Tagged: 0 Thread(s)
Quote:
Originally Posted by NoHaveMSG View Post
You can go up a full quart on the FA20 no problem. I wouldn't doubt the FA24 is any different. The crank is way above the oil pan. There is actually a sub oil pan assembly between the pan and the crank that is 2-3 inches thick.
this^

on my old e36 m3(and pretty much any e36 m3 that tracks heavily with the stock s52), its common to just dump a whole quart of oil in before going on track. its gonna burn it off when vanos is active at high RPM(much like how vtec tends to eat through oil as well).

seems like i may end up doing half a quart before going on track and keeping an eye on it throughout the day.
mycrors7 is offline   Reply With Quote
Old 01-20-2023, 09:59 AM   #36
KillerBMotorsport
FT86Club Official Vendor
 
KillerBMotorsport's Avatar
 
Join Date: Apr 2021
Drives: BRZ
Location: Virginia
Posts: 525
Thanks: 84
Thanked 640 Times in 300 Posts
Mentioned: 8 Post(s)
Tagged: 0 Thread(s)
Quote:
Originally Posted by zeroomega View Post
For the pressure change from 210F to 250F, internal bleeding or not, it still translates to the necessity of adequate oil cooling.
Maybe? At 250 you've still got a buffer, but that drop in pressure is concerning. If you hit 260 it's time for a cool down lap and to consider an oil cooling solution. At 250 peak I would save my money and not add the extra weight and potential leak points.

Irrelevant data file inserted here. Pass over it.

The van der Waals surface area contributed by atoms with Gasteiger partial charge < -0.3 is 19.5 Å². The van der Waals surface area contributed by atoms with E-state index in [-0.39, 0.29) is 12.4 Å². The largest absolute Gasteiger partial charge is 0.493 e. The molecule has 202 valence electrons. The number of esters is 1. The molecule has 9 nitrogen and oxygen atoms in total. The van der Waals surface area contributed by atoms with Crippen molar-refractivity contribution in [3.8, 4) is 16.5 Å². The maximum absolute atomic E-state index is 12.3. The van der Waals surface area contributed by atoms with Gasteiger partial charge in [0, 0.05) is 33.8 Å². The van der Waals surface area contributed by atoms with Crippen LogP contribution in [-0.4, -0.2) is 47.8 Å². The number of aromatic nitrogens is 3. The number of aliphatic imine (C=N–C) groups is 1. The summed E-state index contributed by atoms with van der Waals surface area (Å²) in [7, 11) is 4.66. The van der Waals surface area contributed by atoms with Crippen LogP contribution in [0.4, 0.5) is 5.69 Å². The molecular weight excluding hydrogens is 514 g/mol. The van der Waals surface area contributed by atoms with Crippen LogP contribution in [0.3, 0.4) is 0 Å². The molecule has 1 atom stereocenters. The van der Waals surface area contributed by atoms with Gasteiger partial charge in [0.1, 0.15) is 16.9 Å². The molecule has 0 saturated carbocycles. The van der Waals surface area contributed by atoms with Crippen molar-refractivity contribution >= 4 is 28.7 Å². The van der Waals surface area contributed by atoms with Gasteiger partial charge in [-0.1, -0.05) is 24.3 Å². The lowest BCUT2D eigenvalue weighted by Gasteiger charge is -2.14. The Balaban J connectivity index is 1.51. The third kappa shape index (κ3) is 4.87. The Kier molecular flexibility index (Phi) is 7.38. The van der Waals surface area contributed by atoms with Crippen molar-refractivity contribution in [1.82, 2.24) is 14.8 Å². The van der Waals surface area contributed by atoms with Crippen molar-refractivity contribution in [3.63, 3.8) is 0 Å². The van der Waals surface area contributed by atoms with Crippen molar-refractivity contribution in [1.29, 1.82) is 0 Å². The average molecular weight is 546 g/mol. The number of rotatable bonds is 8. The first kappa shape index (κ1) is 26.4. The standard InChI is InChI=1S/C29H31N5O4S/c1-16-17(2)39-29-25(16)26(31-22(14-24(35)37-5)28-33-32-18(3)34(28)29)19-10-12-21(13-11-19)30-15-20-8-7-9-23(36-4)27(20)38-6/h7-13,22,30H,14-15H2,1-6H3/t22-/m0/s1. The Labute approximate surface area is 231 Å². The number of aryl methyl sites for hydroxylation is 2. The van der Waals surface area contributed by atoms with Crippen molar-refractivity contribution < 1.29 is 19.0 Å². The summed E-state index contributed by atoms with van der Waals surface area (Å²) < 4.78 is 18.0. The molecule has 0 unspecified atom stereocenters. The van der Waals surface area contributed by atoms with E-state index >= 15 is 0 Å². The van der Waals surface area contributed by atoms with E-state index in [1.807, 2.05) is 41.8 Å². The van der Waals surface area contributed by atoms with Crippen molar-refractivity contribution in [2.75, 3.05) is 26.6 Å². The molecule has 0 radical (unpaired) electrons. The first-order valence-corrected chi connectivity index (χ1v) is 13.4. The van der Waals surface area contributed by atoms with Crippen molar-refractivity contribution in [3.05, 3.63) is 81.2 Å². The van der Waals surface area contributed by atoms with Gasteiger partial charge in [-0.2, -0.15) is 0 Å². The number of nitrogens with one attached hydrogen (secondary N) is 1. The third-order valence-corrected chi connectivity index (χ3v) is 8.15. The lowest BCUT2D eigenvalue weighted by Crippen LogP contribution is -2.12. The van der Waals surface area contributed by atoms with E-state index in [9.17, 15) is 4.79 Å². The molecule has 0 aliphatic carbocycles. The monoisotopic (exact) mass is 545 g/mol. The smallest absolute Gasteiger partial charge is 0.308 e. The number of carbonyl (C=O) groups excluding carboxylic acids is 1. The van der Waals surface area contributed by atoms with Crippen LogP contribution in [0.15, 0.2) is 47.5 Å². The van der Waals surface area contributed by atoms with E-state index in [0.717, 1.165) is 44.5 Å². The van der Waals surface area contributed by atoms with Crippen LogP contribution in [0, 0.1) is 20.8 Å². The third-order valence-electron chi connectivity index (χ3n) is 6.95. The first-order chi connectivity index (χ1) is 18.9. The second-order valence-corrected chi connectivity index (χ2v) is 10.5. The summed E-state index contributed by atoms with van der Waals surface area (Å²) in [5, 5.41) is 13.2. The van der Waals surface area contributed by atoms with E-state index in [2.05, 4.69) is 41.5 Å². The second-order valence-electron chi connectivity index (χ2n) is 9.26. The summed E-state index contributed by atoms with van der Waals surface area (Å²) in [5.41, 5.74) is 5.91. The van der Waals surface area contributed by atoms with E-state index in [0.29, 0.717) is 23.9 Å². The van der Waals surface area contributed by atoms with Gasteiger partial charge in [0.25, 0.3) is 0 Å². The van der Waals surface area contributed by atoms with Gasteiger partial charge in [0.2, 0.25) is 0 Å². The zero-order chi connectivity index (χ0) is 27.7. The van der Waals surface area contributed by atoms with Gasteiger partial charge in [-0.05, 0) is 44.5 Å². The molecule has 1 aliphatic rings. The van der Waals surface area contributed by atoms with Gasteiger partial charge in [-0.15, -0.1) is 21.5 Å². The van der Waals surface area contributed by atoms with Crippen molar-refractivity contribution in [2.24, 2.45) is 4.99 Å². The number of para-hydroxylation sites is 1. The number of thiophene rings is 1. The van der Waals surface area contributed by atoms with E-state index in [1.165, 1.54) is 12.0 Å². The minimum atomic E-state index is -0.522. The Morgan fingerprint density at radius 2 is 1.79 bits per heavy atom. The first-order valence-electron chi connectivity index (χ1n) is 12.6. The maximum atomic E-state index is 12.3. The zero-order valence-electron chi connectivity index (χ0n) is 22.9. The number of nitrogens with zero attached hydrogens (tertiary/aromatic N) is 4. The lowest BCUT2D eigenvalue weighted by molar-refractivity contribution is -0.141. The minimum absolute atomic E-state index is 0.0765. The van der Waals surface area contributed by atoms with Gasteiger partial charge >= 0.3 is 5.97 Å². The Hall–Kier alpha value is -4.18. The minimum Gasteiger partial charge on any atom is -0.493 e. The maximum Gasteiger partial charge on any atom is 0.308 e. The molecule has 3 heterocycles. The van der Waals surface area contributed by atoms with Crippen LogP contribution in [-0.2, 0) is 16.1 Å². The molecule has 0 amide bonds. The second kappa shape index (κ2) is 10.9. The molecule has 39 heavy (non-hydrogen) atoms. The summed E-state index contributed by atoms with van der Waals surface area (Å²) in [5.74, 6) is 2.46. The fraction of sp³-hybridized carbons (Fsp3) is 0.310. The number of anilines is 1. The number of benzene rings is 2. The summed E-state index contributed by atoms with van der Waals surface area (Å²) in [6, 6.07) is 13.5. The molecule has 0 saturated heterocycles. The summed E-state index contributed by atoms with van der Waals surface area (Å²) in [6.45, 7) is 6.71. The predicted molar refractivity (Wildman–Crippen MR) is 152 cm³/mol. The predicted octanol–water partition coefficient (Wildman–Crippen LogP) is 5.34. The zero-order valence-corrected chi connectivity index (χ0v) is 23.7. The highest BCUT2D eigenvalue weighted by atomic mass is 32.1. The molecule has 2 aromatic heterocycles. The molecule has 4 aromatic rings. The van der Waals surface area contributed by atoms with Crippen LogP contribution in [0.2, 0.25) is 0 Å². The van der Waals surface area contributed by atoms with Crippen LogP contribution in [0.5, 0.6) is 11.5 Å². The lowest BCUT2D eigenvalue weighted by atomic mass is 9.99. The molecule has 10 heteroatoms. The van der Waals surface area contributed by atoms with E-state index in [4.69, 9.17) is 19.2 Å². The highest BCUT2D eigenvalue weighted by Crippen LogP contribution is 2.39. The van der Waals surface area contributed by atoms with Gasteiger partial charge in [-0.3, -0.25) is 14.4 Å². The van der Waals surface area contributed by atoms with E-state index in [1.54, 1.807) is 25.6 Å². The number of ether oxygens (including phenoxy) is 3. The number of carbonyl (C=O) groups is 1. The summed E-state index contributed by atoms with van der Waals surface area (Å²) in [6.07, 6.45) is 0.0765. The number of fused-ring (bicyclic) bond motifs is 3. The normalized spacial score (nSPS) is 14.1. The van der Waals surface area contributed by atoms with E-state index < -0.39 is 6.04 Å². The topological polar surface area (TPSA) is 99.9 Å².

Would be nice to see a bit more data here. Where were the temps measured from? Timing cover or sump? There's generally a 20 difference between the two, with the sump being colder. There could be various reasons for this, but in motorsports, taking temps at the sump is the standard.


Quote:
Originally Posted by zeroomega View Post
I prefer to play it safe, doing anything economically to mitigate the pressure drop instead of just wishing this engine can withstand single digit psi under high load.
Agreed. We're working on it


Quote:
Originally Posted by zeroomega View Post